Reminiscing about my Summer reads

There are two things I love about being on holiday somewhere that doesn’t have Scottish weather:

  1. The heat. The dip of a roasty toasty me in a cooling sea and the cold beers at the end of a water-sports filled day.
  2. I get time to read a lot of books.

This Summer was no different. As much as I prefer to hold an actual book in my hand, the flying gods have other ideas when it comes to how heavy my suitcase can be so I dust off my first-gen kindle and I download books until my heart’s content. Here’s my thoughts on the pages that joined me in the sun this year:

Marnie Riches – Book 4 of The George McKenzie series ‘The Girl Who Had No Fear. I’m a huge fan of Marnie Riches crime novels and the amazing characters she creates, so I was delighted that another of George’s stories was being published this year.

George McKenzie finds herself caught up in the world of crime once again. It seems wherever she goes, trouble is not far behind. The volatile relationship she has with her partner, who is also the Chief Inspector of the cases she seems to unwillingly get herself involved in, leaves me sitting on the edge of my seat as they both travel the literary globe dicing with death and everything that is thrown their way. From bodies afloat in the canals of Amsterdam to the humid cartel-driven lands of Central America searching for her father, when I open a Riches book, I know I am about to go on a wild adventure filled with blood, gore and a huge dollop of suspense. There may be the odd sleepless night because I don’t want the story to end but a few cups of tea can easily sort that out. Read them all though, not just book 4, her story is amazing and I hope there will be more to come.

Natalie Fergie – The Sewing Machine

For many years I used to watch my granny push the iron pedal on her Singer sewing machine. I’m the youngest of five so she made a lot of our clothes to help out my mum and dad. I was delighted to hear that Natalie was writing this novel and meeting her in person this year just confirmed exactly what I had hoped. A wonderful author who loves the old machines as much as I do.

What I love about this book, is the attention to detail. Spanning generations across the families of Jean, Connie and Fred, I was slowly but surely shown their connections along the way. Natalie has a brilliant knack of making sure little nuggets of info leave you guessing right to the very end. I loved the historical nod to the actual Singer factory and how, over the years, one machine saw so many events and predicaments its owners would face – some sad and some overwhelming with joy. An absolute belter of a book.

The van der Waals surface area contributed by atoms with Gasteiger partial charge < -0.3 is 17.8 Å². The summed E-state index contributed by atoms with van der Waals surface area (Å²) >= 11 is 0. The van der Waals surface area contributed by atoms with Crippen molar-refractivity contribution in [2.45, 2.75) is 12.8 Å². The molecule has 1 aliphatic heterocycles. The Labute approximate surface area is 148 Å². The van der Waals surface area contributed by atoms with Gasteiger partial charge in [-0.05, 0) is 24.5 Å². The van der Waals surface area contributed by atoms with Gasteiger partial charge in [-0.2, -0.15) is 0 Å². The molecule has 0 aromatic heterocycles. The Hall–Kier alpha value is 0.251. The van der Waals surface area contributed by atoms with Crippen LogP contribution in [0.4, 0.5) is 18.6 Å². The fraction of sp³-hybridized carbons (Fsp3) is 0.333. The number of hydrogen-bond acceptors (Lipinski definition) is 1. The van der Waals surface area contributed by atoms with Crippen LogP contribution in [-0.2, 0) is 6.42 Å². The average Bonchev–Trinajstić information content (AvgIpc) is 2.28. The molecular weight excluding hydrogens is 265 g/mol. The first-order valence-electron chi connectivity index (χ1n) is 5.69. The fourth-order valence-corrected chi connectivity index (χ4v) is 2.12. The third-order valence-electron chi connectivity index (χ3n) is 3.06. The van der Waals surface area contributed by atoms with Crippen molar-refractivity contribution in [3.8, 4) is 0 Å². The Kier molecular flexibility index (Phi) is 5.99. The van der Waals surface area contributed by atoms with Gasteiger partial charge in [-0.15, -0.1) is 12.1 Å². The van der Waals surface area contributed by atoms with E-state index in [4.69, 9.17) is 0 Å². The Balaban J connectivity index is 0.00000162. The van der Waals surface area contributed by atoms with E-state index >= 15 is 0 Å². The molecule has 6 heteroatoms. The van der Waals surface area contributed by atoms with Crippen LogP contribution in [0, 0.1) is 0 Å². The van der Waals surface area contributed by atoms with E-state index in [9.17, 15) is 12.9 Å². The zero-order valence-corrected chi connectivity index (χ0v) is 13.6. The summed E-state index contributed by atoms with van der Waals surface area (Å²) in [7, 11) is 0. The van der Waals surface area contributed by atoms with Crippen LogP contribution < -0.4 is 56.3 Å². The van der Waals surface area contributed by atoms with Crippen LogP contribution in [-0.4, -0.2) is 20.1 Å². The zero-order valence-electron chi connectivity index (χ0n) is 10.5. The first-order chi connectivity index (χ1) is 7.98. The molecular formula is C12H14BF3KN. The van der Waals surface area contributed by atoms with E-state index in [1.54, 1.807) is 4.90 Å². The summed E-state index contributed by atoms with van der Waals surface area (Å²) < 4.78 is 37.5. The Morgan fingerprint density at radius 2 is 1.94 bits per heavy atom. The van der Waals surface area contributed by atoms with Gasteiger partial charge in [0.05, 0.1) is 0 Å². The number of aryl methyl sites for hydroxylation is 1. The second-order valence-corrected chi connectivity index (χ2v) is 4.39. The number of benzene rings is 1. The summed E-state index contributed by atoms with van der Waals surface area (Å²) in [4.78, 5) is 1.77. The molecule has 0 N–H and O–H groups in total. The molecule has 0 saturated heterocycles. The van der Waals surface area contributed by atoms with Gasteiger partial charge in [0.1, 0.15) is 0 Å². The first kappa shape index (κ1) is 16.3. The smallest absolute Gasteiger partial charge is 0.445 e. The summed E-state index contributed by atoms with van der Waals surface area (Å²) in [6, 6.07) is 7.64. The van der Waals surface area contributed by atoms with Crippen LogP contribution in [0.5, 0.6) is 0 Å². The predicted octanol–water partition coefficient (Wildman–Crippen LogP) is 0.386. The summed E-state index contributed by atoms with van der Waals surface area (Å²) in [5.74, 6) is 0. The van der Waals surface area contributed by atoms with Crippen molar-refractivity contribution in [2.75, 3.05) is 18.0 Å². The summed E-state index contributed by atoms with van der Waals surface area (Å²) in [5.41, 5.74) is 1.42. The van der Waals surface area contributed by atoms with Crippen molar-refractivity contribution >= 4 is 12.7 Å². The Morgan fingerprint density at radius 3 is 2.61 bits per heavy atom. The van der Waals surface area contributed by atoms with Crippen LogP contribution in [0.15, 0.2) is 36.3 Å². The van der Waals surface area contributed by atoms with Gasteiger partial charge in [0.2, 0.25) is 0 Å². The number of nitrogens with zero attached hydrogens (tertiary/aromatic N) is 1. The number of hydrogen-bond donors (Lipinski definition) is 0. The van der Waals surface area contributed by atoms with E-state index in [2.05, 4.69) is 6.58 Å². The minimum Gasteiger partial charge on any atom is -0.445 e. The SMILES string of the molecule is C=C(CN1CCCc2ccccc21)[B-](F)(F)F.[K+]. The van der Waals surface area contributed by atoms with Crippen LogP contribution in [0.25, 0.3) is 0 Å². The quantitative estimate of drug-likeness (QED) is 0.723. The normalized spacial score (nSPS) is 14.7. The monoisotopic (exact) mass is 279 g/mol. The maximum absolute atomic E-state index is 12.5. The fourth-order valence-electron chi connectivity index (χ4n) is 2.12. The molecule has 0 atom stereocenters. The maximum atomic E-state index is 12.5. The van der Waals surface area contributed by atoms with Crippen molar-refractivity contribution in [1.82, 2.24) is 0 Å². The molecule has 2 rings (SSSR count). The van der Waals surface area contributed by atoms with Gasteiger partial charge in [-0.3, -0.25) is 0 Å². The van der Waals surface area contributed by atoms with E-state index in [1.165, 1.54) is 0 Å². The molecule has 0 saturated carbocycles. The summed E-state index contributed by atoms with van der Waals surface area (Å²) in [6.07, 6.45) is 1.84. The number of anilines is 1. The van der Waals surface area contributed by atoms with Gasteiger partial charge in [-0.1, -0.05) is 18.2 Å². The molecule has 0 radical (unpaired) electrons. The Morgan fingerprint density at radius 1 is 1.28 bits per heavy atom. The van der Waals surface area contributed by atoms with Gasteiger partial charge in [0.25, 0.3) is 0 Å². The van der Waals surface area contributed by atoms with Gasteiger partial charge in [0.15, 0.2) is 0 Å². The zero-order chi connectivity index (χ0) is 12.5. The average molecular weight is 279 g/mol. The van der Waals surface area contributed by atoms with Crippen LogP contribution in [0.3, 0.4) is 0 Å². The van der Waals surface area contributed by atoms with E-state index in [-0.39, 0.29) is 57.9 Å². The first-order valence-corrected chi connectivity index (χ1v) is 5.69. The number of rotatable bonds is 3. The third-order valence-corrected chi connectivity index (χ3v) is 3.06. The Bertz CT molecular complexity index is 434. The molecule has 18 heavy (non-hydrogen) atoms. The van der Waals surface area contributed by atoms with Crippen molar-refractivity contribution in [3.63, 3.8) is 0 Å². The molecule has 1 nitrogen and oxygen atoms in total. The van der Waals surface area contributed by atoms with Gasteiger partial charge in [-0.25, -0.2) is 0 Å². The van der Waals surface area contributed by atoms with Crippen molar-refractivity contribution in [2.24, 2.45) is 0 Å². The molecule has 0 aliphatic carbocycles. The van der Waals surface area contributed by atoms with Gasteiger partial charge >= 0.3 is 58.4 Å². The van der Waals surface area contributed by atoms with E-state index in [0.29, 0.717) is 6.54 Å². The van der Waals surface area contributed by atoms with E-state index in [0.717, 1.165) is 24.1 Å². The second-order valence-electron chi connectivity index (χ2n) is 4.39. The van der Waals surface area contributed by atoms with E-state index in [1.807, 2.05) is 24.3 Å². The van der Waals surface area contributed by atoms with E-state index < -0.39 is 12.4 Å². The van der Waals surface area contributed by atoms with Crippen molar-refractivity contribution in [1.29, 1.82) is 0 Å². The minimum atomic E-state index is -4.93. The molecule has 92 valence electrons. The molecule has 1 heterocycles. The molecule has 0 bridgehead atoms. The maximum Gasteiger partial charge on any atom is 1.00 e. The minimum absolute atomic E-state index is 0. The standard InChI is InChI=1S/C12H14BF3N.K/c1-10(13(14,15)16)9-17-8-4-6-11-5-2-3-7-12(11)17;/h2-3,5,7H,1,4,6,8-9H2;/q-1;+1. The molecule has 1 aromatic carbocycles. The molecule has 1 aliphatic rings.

Ross Sayers – Mary’s The Name 

There aren’t many books with my mum’s name in the title so this debut immediately grabbed my attention. I also smiled to myself when I realised it’s set in Skye, a place I have visited many times and loved.

This book will amaze you as it’s told from the point of view of 8 year-old Mary. How Ross managed to do this, I will never know but as soon as I read the first page, her voice jumped out at me and took me by the hand, leading me on the tumultuous journey she made with her grandad.

Ross manages to capture the innocence of Mary and the relationship she has with her grandad as if I had known them all my life, not just mere characters in a book. I nodded a lot while I read this book as it made me reminisce about the ‘gone but not forgotten’ relatives I was fortunate to grow up with and love. I’m not going to lie, it made me cry but it also made me belly laugh too in equal measures. I really felt for Mary as she was taken from the city she knew to live in the rural landscape of Skye and its unforgiving weather. Her feisty character shines through and her naivety along with her grandad’s sense of humour and optimistic outlook on life after everything has gone a little awry, are a match made in heaven, A must for everyone out there who craves adventure with the ones you love, against all odds. Family is the heart of this story and I can’t wait to read whatever comes next from him. I am not surprised Mary’s the Name has been shortlisted for the Saltire Society First Book Award 2017. Good luck, Ross!